MY ZINC BED To 13 March.


by David Hare.

Royal and Derngate (Royal auditorium) To 13 March 2010.
Mon-Sat 7.45pm Mat Thu & Sat 2.30pm.
Audio-described 9 March.
BSL Signed 10 March.
{ost-show discussion 9 March.
Runs 2hr 5min One interval.

TICKETS: 01604 624811.
Review: Timothy Ramsden 2 March.

A diagram rather than a picture.
Paul Peplow’s down-on-his-uppers, a recovering alcoholic struggling on occasional journalistic assignments, though an accomplished poet if he could afford to be. Victor Quinn’s hit it rich, a successful if philosophical ex-Communist businessman, who’s saved his wife Elsa from her own alcoholism before marrying her. They meet, Paul starts working for Victor, his way with words at the service of business.

This leads to a lot of discussion about moral issues. As a dialogue of ideas it’s elegantly written and intelligent. But on stage it’s all too well reflected in the stripped-back setting of designer Jess Curtis: large, spacious, unornamented but without much sense of life or individuality.

These stage characters seem created to have the author’s moral debate, the carefully planted contradictions in each of their lives seeming facile and contrived. There’s a continuous air of conscious shaping of what they say. No-one has any private, or noticeable emotional independence from the course of ideas. Any action (and there’s not much) seems there to occasion more discussion, rather than the talk emerging from the lies of believably independent characters.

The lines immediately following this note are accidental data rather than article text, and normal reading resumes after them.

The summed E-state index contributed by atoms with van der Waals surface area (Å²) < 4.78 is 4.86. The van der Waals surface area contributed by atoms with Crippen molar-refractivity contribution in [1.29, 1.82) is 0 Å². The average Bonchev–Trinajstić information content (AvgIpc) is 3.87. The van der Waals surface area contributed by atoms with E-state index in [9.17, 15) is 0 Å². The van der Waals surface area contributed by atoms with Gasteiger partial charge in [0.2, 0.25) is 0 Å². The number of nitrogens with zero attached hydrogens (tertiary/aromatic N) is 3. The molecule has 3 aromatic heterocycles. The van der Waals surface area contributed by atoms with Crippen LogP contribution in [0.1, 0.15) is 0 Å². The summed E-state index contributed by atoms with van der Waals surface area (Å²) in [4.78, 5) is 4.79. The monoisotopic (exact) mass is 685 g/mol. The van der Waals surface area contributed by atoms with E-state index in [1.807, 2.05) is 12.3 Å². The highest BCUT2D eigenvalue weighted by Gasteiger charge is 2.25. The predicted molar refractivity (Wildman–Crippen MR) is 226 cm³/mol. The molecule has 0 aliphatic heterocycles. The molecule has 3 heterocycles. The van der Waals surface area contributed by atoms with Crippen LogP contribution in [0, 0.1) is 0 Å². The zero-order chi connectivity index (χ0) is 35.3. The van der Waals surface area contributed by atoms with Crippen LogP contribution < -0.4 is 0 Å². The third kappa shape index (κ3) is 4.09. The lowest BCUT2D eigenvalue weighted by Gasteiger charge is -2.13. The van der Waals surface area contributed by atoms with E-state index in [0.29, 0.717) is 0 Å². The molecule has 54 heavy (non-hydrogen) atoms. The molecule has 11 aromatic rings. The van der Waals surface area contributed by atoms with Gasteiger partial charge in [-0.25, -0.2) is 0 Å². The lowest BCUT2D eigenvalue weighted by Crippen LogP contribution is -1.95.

The three actors in Laurie Sansom’s conscientious production do well until later in the second act when they can fall into generalised emotional expostulation and gesturing. Jamie Parker’s ruffled, well-intentioned Paul contrasts Robert Gwilym’s Victor, tall and confident of stride, voice and firm of alternative opinion concerning recovery from alcoholism.

Leanne Best has the toughest job as Elsa, who is – predictably in a Hare play – strong, articulate and sexy, At the same time she seems more contrived in the writing than the men; an idea of a woman, made to measure for the space the playwright wants her to fit, and given to defining herself in terms of relationships with the two men, reporting heftily on what her husband’s done for her.

Best handles the problem the female equivalent of manfully. And Sansom does well by the script till the actorish mannerisms in the later scenes. But they’re hardly surprising; the script gives a cast little to go on in creating the sense of real people caught-up in a situation.

Elsa Quinn: Leanne Best.
Victor Quinn: Robert Gwilym.
Paul Peplow: Jamie Parker.

Director: Laurie Sansom.
Designer: Jess Curtis.
Lighting: Anna Watson.
Sound: Aadrienne Quartly.

2010-03-08 00:40:01

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